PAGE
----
Wednesday, February 10, 2010

Productivity growth over the business cycle: preview

I haven't hammered out a story yet, but here's some food for thought:

Lately productivity growth has accelerated, while the unemployment rate has skyrocketed. Some commentators (e.g.) have noted that businesses squeeze more output out of every hour of work, presumably by cutting down on the least productive tasks, jobs, or both. Eventually, the story goes, the squeezing will strain the employed labor force, forcing employers to resume hiring.

From the chart, it's obvious that unemployment and productivity growth are not always positively related. Why? What does it mean when they're not? What does the relationship tell us about an eventual job recovery?

Hopefully I'll find the time to write something soon. Stay tuned.


Miles said...

Part of the economic problems today are because of companies hoarding profits...

Corporate profits are surging, but the profits are not being spent. In the US in 2006 the proportion of corporate profits to GDP hit an all time high. The combination of globalisation and technology meant money was flowing to capital, but not to consumers. The only occasion the ratio of profits to GDP had gone close to a similar level was in 1929. Recent data from the US has indicated that corporate margins are on the up again, and are approaching the record 2006 level. The US gross operating surplus was 29 per cent in Q4, compared to 29.9 per cent in 2006. And labour’s share of income generated by US non-financial companies dropped to 62 per cent, almost as low as in 2006. In the UK, it is a similar story. Ernst and Young said “The household sector’s share of national income is counter-cyclical and last year this shot up from 70.3 to 73 per cent. However, comparing this with the two previous low cycle values of 77 per cent in 1991 and 76 per cent in 2001 reveals a clear deterioration. Similar downward trends in the labour force’s share of national income are evident in all western countries. This seems to reflect what IMF economists have dubbed the ‘globalisation of labour’.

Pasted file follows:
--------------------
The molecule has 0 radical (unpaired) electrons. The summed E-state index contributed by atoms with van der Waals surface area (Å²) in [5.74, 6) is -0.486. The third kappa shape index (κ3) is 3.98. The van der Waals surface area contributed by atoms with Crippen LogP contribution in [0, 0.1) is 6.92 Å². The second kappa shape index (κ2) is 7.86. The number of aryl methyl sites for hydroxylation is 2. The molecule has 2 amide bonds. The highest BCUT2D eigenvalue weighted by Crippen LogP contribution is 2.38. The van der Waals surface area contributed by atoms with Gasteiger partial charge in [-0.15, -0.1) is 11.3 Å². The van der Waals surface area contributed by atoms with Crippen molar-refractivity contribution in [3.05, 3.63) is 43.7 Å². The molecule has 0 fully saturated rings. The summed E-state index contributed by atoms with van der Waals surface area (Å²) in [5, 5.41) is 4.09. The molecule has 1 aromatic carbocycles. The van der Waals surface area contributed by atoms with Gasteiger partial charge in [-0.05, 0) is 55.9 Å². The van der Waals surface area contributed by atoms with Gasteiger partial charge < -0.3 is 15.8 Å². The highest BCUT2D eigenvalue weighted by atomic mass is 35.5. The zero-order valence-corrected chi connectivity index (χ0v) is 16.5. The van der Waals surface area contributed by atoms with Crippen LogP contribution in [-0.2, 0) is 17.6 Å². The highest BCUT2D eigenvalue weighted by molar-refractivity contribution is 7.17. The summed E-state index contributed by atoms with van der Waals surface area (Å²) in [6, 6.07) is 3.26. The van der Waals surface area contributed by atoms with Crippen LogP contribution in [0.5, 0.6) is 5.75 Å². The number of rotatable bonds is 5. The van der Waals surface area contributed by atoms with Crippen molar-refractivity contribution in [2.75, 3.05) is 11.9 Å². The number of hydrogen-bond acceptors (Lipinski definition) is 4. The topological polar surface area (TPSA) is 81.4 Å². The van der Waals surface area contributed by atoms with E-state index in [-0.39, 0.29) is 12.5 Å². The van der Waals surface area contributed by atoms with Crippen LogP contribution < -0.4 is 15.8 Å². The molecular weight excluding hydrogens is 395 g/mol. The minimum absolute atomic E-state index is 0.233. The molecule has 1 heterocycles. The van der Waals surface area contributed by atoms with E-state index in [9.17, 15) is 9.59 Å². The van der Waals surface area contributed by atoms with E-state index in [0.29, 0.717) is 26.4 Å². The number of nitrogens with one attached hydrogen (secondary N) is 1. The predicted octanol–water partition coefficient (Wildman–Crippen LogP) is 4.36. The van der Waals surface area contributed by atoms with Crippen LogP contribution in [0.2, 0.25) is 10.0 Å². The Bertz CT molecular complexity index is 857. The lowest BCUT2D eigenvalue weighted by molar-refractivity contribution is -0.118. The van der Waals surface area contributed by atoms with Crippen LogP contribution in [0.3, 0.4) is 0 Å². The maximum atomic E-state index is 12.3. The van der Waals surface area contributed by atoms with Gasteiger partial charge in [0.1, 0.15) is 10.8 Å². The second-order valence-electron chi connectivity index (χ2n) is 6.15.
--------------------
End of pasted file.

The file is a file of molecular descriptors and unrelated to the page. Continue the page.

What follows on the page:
But the problem of the victory of capital over labour is not limited to the UK. Many economists argue that China is in part the cause of the global crisis, because the saving ratio in China is so high. But this analysis may be simplistic. An article from the Far Eastern Economic Review says that individual Chinese will be quite bemused if they hear about Western criticism saying they don’t spend enough. As far as they are concerned, they have seen a spending revolution. The Far Eastern Economic Review piece suggested that the official data on Chinese savings does not show what is really going on. The problem, it says, is not so much that Chinese individuals are saving too much, rather that Chinese companies are saving too much, and it says the real problem here is that Chinese firms do not pay out high enough dividends.

It is like that in Germany. Germans are proud of the way that have accepted low wage rises, and in turn German industry has become more competitive. But this has effectively meant German companies have been flushed with cash. It was like that especially during the boom, when this cash flooded into money markets, pushing up house prices.

The problem of corporate savings is endemic. Money exists, but the world has become risk averse. Perversely, savers seeking to reduce risk, are pumping up a bubbles in asset prices. While the sovereign debt crisis becomes more serious, money flows into US, German and UK government bonds.

Ivan Kitov said...

This is a longer comment than one can put regularly. So, I have to refer to my post: